VI. Phase II Stormwater Regulations

The 1972 Clean Water Act, enacted by Congress, established a policy to protect and improve the waters of the United States. In 1987, Congress amended the Clean Water Act to require implementation of a program to address storm water discharges. Rules were promulgated by EPA to establish a phased approach to implementation of the program which went into effect in 1992. Phase I required NPDES permits for a number of categories of storm water discharges including industrial activities, construction-related disturbances greater than 5 acres, and large and medium size municipal separate storm sewer (MS4) operators.

Phase II of the program requires NPDES permits for construction disturbances of one acre or greater and small MS4 operators located in an Urbanized Area. Urbanized Areas are established by the US Census Bureau as:

"An urbanized area is a land area comprising one or more places- central place(s) - and the adjacent densely settled surrounding area- urban fringe - that together have a residential population of at least 50,000 and an overall population density of at least 1,000 persons per square mile."

Those portions of a municipality located in an urbanized areas are automatically designated and must comply with the Phase II requirements. In addition, the EPA and/or a delegated authority can identify special areas which are considered additionally designated areas, and which must also comply with the Phase II Storm water Regulations.

The authority to administer the Clean Water Act and the storm water regulations can be delegated to an individual State, as is the case in New York. In New York, administration of the program is the responsibility of the Department of Environmental Conservation. In implementing Phase II, the Department of Environmental Conservation has determined that the East of Hudson reservoir watershed, which includes all of Patterson, should be considered an additionally designated area and subject to the Phase II requirements.

As required by the NYS DEC, on March 10, 2003 the Town submitted an application to obtain coverage under the NYS DEC General Permit for MS4 operators. By submitting an application (termed an NOI) the Town is agreeing to develop, implement and enforce a storm water management program (SWMP) designed to reduce the discharge of pollutants to the maximum extent practicable. In addition, where storm water discharges are to a receiving waterbody for which a total maximum daily load has been developed for any particular pollutant, such as the East Branch Reservoir, the MS4 Operator must also seek to attain a reduction in any pollutant of concern.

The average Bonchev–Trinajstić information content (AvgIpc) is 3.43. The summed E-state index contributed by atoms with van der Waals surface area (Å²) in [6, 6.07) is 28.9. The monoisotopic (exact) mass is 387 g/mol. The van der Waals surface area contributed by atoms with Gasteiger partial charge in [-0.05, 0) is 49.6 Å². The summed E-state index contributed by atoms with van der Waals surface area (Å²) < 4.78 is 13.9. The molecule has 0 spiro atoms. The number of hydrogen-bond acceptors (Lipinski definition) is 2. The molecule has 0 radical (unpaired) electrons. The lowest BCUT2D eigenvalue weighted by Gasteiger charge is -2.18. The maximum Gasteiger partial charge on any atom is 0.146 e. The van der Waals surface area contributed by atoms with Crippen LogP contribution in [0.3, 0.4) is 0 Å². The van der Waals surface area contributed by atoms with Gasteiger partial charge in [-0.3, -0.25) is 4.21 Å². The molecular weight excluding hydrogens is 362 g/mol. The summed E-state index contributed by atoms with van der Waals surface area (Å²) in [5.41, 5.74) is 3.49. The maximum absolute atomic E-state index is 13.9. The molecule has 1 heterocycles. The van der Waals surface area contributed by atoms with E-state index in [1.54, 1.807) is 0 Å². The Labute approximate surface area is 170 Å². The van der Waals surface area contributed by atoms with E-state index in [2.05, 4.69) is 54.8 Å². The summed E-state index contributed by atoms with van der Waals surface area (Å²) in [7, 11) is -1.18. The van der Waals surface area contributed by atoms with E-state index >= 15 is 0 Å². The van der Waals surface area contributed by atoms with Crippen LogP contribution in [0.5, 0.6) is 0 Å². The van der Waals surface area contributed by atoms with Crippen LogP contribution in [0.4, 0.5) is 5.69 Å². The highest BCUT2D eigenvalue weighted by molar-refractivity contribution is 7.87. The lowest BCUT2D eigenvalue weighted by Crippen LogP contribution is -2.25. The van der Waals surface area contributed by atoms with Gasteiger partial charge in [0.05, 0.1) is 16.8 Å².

The six minimum measures that the Town of Patterson must address in their storm water program are:

  1. Public Education and Outreach on Storm Water Impacts: An MS4 must, at a minimum plan and conduct an ongoing public education and outreach program designed to describe the impacts of storm water discharges on waterbodies, and how the pollutants found in the storm water can be reduced.
  2. Public Involvement/Participation: An MS4 must, design and conduct a public involvement program. In addition, the MS4 must conduct a public hearing on the annual report that is submitted to the NYS DEC. And finally, the MS4 must identify a local point of contact for public concerns regarding storm water management and compliance with the permit.
  3. Illicit Discharge Detection and Elimination: An MS4 must develop, implement and enforce a program to detect and eliminate illicit discharges into the storm sewer system. An illicit discharge is any discharge to a storm sewer system, such as a catch basin or grass swale, which is not composed entirely of storm water and which is a significant contributor of pollutants.
  4. Construction Site Storm Water Runoff Control: An MS4 must implement and enforce a program to reduce pollutants in any stormwater runoff from construction activities that result in a land disturbance of greater than or equal to one acre.
  5. Post-Construction Storm Water Management: An MS4 must develop and implement a program that includes a combination of structural and/or non-structural management practices appropriate for the community that will reduce the discharge of pollutants to the maximum extent practicable In addition, the MS4 must adopt an ordinance or other regulatory mechanism to address post-construction runoff from new development and re-development projects to the extent allowable under State or local law.
  6. Pollution Prevention/Good Housekeeping For Municipal Operations: An MS4 must develop and implement an operation and maintenance program that is designed to reduce and prevent the discharge of pollutants to the maximum extent practicable from municipal activities, including but not limited to park and open space maintenance, fleet and building maintenance, new construction and land disturbances, storm water system maintenance, roadway and right-of-way maintenance, marine operations, and hydrologic habitat modification.

Documents relating to the Town of Patterson's Phase II Stormwater Management program can be found on the Patterson Town Board information page.

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